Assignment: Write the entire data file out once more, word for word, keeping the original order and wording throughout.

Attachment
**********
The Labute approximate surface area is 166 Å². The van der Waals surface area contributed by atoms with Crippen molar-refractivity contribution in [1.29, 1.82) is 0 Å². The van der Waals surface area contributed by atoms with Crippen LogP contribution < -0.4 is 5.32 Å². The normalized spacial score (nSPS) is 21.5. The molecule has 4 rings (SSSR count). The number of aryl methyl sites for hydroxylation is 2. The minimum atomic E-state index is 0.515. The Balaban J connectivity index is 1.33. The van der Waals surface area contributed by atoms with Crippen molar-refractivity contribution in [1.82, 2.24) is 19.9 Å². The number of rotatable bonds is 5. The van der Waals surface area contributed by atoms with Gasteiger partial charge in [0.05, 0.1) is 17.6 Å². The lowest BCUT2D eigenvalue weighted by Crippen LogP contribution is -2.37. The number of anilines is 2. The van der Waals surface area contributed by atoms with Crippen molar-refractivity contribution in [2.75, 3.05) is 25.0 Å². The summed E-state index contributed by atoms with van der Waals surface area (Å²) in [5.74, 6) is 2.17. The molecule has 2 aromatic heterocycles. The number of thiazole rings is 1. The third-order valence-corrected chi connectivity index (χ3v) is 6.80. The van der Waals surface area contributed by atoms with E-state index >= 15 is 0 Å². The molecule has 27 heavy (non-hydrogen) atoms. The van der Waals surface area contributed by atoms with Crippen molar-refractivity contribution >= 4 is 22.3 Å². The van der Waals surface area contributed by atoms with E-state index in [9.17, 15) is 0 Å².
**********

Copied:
The Labute approximate surface area is 166 Å². The van der Waals surface area contributed by atoms with Crippen molar-refractivity contribution in [1.29, 1.82) is 0 Å². The van der Waals surface area contributed by atoms with Crippen LogP contribution < -0.4 is 5.32 Å². The normalized spacial score (nSPS) is 21.5. The molecule has 4 rings (SSSR count). The number of aryl methyl sites for hydroxylation is 2. The minimum atomic E-state index is 0.515. The Balaban J connectivity index is 1.33. The van der Waals surface area contributed by atoms with Crippen molar-refractivity contribution in [1.82, 2.24) is 19.9 Å². The number of rotatable bonds is 5. The van der Waals surface area contributed by atoms with Gasteiger partial charge in [0.05, 0.1) is 17.6 Å². The lowest BCUT2D eigenvalue weighted by Crippen LogP contribution is -2.37. The number of anilines is 2. The van der Waals surface area contributed by atoms with Crippen molar-refractivity contribution in [2.75, 3.05) is 25.0 Å². The summed E-state index contributed by atoms with van der Waals surface area (Å²) in [5.74, 6) is 2.17. The molecule has 2 aromatic heterocycles. The number of thiazole rings is 1. The third-order valence-corrected chi connectivity index (χ3v) is 6.80. The van der Waals surface area contributed by atoms with E-state index >= 15 is 0 Å². The molecule has 27 heavy (non-hydrogen) atoms. The van der Waals surface area contributed by atoms with Crippen molar-refractivity contribution >= 4 is 22.3 Å². The van der Waals surface area contributed by atoms with E-state index in [9.17, 15) is 0 Å².